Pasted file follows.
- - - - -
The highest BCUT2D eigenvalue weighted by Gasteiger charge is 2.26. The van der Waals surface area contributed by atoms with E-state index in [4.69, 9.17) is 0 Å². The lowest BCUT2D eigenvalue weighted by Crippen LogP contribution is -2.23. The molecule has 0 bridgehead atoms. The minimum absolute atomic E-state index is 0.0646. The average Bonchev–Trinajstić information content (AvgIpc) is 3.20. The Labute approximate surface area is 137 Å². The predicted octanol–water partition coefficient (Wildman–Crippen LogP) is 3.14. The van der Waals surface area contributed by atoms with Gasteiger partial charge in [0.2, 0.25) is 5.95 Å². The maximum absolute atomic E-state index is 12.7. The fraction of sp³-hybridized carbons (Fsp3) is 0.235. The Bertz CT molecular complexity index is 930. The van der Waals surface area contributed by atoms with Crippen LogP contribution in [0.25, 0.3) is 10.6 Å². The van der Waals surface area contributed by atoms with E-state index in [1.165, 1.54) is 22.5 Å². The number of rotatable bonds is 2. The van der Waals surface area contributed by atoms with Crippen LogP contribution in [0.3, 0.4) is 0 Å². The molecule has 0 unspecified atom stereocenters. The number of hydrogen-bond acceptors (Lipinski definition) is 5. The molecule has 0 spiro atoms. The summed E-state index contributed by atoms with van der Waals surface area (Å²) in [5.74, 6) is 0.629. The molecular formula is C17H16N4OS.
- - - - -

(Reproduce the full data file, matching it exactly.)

The highest BCUT2D eigenvalue weighted by Gasteiger charge is 2.26. The van der Waals surface area contributed by atoms with E-state index in [4.69, 9.17) is 0 Å². The lowest BCUT2D eigenvalue weighted by Crippen LogP contribution is -2.23. The molecule has 0 bridgehead atoms. The minimum absolute atomic E-state index is 0.0646. The average Bonchev–Trinajstić information content (AvgIpc) is 3.20. The Labute approximate surface area is 137 Å². The predicted octanol–water partition coefficient (Wildman–Crippen LogP) is 3.14. The van der Waals surface area contributed by atoms with Gasteiger partial charge in [0.2, 0.25) is 5.95 Å². The maximum absolute atomic E-state index is 12.7. The fraction of sp³-hybridized carbons (Fsp3) is 0.235. The Bertz CT molecular complexity index is 930. The van der Waals surface area contributed by atoms with Crippen LogP contribution in [0.25, 0.3) is 10.6 Å². The van der Waals surface area contributed by atoms with E-state index in [1.165, 1.54) is 22.5 Å². The number of rotatable bonds is 2. The van der Waals surface area contributed by atoms with Crippen LogP contribution in [0.3, 0.4) is 0 Å². The molecule has 0 unspecified atom stereocenters. The number of hydrogen-bond acceptors (Lipinski definition) is 5. The molecule has 0 spiro atoms. The summed E-state index contributed by atoms with van der Waals surface area (Å²) in [5.74, 6) is 0.629. The molecular formula is C17H16N4OS.